Sunday, November 1, 2009
Two Flowers for the Dragon, vol. 1
The story: Shakuya is the heir to the Dragon Clan, which oversees an important desert oasis. As the heir, she will not only come to rule over the clan one day, but she also has the amazing ability to transform into a dragon. Too bad she has hardly any control over the change! But, Shakuya's got bigger problems than her emotional transformations -- her old fiance, Lucien, has returned after a five-year absence, interrupting Shakuya's engagement to her new fiance, Kuwan. Even worse, Lucien has no memories prior to his disappearance years ago. Just who will win Shakuya's heart and become her husband?
Reaction: This is a fun manga that exploits a love triangle and provides some political intrigue. After reading much of The Palette of 12 Secret Colors, I found myself enjoying this more than that series. Shakuya is a bit of a love-sick teenage girl, but she's also got a lot of responsibility in her role as heir and protector to the Dragon Clan. While there are some small similarities to Nari Kusakawa's Palette, especially when it comes to some characters' personalities, this story provides a fresh, if not an equally entertaining and fantastical, world with its own unique cultures and customs.
Deep thoughts: At one point, Kusakawa mentions polyandry during one of the chapter breaks. Polyandry is a form of polygamy, where one woman is married to two or more men. It occurs, or occurred, in cultures of the Indian subcontinent, including India and Sri Lanka, in some parts of Africa and in some regions of Mongolia. In Tibet, the practice, now outlawed, would occur to many brothers married to one woman and ensured the passing along of property in families.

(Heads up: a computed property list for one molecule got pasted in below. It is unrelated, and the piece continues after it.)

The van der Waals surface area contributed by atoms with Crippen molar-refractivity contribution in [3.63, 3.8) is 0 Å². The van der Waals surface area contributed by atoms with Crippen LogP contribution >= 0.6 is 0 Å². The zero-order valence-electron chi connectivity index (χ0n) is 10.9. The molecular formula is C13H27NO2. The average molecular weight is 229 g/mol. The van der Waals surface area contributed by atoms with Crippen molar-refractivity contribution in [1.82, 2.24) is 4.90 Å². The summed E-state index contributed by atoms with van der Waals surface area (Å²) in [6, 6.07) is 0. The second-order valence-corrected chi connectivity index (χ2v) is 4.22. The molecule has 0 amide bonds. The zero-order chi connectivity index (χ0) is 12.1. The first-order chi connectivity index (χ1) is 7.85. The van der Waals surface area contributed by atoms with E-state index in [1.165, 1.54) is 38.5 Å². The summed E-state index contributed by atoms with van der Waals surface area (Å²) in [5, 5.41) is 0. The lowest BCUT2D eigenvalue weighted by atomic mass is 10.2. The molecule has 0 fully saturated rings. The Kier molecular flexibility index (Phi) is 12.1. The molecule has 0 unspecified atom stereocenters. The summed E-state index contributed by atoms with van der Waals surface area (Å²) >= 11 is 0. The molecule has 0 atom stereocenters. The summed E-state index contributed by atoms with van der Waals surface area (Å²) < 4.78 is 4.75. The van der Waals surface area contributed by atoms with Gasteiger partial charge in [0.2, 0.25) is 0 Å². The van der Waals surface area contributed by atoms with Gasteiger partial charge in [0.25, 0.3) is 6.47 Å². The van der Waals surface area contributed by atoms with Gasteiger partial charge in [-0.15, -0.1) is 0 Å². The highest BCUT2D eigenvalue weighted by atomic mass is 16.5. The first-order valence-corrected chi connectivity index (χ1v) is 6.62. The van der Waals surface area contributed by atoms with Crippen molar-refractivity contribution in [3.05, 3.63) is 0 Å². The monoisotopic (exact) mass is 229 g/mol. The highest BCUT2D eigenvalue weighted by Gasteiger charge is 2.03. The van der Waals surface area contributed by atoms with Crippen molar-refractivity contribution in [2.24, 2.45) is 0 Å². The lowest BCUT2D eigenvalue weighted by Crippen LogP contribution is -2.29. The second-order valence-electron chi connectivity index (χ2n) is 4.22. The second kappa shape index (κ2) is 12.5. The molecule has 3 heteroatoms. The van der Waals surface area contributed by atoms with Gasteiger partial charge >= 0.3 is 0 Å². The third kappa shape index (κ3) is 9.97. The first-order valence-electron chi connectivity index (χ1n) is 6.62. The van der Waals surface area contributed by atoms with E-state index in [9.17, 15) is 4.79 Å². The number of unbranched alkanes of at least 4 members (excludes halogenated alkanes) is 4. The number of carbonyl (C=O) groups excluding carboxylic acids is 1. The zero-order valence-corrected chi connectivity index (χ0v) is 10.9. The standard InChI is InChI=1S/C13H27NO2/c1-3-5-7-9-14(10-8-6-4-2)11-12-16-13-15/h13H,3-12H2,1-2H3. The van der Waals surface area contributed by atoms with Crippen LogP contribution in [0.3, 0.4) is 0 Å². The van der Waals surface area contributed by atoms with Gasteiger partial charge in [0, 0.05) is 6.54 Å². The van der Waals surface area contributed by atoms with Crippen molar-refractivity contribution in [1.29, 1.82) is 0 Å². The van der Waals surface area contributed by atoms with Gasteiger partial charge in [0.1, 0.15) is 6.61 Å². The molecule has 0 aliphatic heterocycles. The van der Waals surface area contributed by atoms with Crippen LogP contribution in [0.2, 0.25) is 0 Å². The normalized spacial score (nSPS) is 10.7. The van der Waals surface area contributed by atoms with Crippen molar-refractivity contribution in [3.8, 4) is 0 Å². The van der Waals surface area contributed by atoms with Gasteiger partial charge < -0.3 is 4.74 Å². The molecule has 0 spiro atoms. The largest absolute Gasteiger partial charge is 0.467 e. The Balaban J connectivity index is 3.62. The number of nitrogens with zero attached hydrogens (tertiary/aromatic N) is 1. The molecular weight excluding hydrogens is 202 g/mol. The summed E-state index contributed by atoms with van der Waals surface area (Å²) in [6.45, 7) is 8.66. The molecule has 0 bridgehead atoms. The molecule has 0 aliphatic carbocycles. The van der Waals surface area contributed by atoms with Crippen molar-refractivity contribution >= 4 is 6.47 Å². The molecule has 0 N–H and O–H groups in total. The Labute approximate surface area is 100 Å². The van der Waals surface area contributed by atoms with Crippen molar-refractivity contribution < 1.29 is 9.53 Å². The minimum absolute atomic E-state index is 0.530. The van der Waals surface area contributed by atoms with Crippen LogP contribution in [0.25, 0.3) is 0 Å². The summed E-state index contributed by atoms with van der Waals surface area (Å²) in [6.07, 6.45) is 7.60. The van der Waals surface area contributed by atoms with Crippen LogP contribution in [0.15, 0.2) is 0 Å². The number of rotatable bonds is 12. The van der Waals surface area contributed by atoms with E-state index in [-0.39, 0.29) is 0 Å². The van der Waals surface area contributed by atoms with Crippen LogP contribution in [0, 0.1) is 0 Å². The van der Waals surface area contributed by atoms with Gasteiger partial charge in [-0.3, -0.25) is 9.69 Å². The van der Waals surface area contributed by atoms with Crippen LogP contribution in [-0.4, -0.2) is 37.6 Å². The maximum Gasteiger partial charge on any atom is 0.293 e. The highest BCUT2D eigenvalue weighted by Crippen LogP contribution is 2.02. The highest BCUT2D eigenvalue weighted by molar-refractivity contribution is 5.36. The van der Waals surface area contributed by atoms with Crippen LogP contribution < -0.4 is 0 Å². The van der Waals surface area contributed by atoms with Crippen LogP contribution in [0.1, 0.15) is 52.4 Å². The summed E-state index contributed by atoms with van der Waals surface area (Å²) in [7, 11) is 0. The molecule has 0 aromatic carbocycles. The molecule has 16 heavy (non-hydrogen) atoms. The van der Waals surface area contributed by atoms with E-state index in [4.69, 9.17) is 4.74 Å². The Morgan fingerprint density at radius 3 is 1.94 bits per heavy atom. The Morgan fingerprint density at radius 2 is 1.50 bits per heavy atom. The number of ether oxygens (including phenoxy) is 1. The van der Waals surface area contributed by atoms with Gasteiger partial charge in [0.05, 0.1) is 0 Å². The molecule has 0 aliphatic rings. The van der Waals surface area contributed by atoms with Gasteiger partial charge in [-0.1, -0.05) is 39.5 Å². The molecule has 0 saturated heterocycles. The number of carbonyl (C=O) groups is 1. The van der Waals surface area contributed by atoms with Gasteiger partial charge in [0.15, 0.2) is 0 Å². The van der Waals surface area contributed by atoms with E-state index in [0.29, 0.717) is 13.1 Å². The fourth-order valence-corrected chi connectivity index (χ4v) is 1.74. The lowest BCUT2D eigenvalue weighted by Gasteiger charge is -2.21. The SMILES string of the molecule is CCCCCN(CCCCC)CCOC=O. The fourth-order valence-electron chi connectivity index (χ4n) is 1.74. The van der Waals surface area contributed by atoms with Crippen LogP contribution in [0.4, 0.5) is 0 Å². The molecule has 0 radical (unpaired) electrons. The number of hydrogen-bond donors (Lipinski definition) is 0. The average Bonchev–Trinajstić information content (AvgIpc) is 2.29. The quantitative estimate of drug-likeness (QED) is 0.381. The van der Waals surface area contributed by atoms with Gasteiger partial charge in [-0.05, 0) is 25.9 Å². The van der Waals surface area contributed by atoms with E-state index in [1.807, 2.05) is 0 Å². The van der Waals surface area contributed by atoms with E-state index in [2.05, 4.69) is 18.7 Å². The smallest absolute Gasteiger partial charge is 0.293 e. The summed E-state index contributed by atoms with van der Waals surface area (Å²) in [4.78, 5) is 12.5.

Artwork: This manga suffers from some of the same artistic issues as The Palette of 12 Secret Colors, namely occasional awkward face composition. But, what I really loved were the Chinese-inspired costumes, including the long tunics with their Mandarin collars. I also loved the illustrations of Shakuya's transformation -- her dragon form is both fearsome and, when appropriate, comedic. It's a great balance that is easy to appreciate.
The verdict: Highly recommended. I really enjoyed this series, much more so than Kusakawa's The Palette of 12 Secret Colors. While both series feature fantastical worlds, there's more at play in this manga, especially with allusions to rising political divisions. Two Flowers for the Dragon is available in the U.S. from CMX.